Tracking the deep sea paths of tiger sharks

January 8, 2014
This shows the underwater release of one of the tiger sharks with two of the authors. Credit: Thomas Vignaud

Shark research scientist, Dr Jonathan Werry, has undertaken a four year study tracking the migratory patterns of tiger sharks (Galeocerdo cuvier) across the Southwest Pacific.

The research, in collaboration with the French government, followed the movement of 33 tiger sharks (1.54 to 3.9 m total length) across the Coral Sea between New Caledonia and the Great Barrier Reef.

The animals were tagged with satellite and acoustic transmitters and their localised movements monitored by receivers in New Caledonia, the Chesterfield and Lord Howe Islands in the Coral Sea and the east coast of Queensland, Australia.

Dr Werry said the findings, to be published in the open access journal PLOS ONE, reveal that coastal marine parks provide only brief protection for these important marine predators while oceanic reefs, vital to their ecology, are overlooked.

"In this study we looked at migratory movements and fidelity to specific reefs for tiger sharks tagged in New Caledonia, the east coast of Australia (the Great Barrier Reef) and oceanic reefs in the centre of the Coral Sea," Dr Werry said.

"We found the monitored sharks utilised three dimensional activity spaces of between 503 and 2360 kmᶟ but the range of movement varied consistently with the age and sex of the animal," he said.

One 3.7 m female tiger shark was recorded to a previously unknown depth of 1136m.

"When it comes to traveling long distances adult females are the primary custodians for the 'across Coral Sea' migrations, and this is probably driven by triennial reproductive cycles," Dr Werry said.

"Pre-reproductive females and mature male tiger sharks on the other hand, were observed to demonstrate extraordinary year round residency in the oceanic Chesterfields reef, so this area appears to be a very important habitat for them."

On coastal reefs, all of the monitored tiger sharks were found to be transient.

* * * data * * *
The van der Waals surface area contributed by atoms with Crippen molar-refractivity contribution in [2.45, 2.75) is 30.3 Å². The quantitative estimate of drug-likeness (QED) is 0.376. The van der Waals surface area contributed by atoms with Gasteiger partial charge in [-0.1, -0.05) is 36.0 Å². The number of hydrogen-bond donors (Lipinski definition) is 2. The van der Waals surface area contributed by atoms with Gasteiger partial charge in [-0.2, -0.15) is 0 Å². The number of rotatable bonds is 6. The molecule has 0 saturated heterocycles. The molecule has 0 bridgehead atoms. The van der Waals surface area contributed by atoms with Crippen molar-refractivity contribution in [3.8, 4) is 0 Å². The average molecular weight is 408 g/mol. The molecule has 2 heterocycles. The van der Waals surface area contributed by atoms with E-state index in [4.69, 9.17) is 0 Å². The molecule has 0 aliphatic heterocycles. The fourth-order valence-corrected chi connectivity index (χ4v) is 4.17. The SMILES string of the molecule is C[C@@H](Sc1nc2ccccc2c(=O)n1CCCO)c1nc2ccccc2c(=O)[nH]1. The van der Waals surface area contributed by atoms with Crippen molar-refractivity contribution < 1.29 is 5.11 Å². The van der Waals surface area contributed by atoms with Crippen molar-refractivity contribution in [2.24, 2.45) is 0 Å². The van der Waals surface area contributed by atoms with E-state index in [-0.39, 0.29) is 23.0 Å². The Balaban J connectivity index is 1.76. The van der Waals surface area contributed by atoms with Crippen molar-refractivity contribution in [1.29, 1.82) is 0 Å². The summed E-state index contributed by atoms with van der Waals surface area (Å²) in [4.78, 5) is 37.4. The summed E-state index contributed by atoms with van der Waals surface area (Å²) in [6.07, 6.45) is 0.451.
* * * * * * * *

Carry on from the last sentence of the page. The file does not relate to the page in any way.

Dr Werry said understanding the habitat-use and migration patterns of large sharks is extremely important for assessing the effectiveness of Marine Protected Areas, as well as the vulnerability of these predators to fisheries and environmental influences and management of shark-human interactions.

"Management strategies need to consider the wide-ranging movements of large (sub-adult and adult) male and female at the individual level, in particular when fidelity to specific coastal reefs may be consistent across groups of individuals," he said.

The importance of oceanic Coral Sea reefs should be a priority for future research."

Explore further: Australia's Coral Sea is 'biodiversity hotspot'

More information: DOI: 10.1371/journal.pone.0083249

Related Stories

Australia's Coral Sea is 'biodiversity hotspot'

August 20, 2011

The Coral Sea off Australia's northeast coast is one of the last remaining places brimming with large predatory fish such as sharks and tuna, a study released Saturday found.

Sharks dive deep on moonlit nights

April 15, 2013

(Phys.org) —The Moon, water temperature and even time of day affect the diving behaviour of sharks, according to new research at The University of Western Australia.

Recommended for you

Secrets of a heat-loving microbe unlocked

September 4, 2015

Scientists studying how a heat-loving microbe transfers its DNA from one generation to the next say it could further our understanding of an extraordinary superbug.

Plants also suffer from stress

September 4, 2015

High salt in soil dramatically stresses plant biology and reduces the growth and yield of crops. Now researchers have found specific proteins that allow plants to grow better under salt stress, and may help breed future generations ...

Ancient walnut forests linked to languages, trade routes

September 4, 2015

If Persian walnut trees could talk, they might tell of the numerous traders who moved along the Silk Roads' thousands of miles over thousands of years, carrying among their valuable merchandise the seeds that would turn into ...

Huddling rats behave as a 'super-organism'

September 3, 2015

Rodents huddle together when it is cold, they separate when it is warm, and at moderate temperatures they cycle between the warm center and the cold edges of the group. In a new study published in PLOS Computational Biology, ...

0 comments

Please sign in to add a comment. Registration is free, and takes less than a minute. Read more

Click here to reset your password.
Sign in to get notified via email when new comments are made.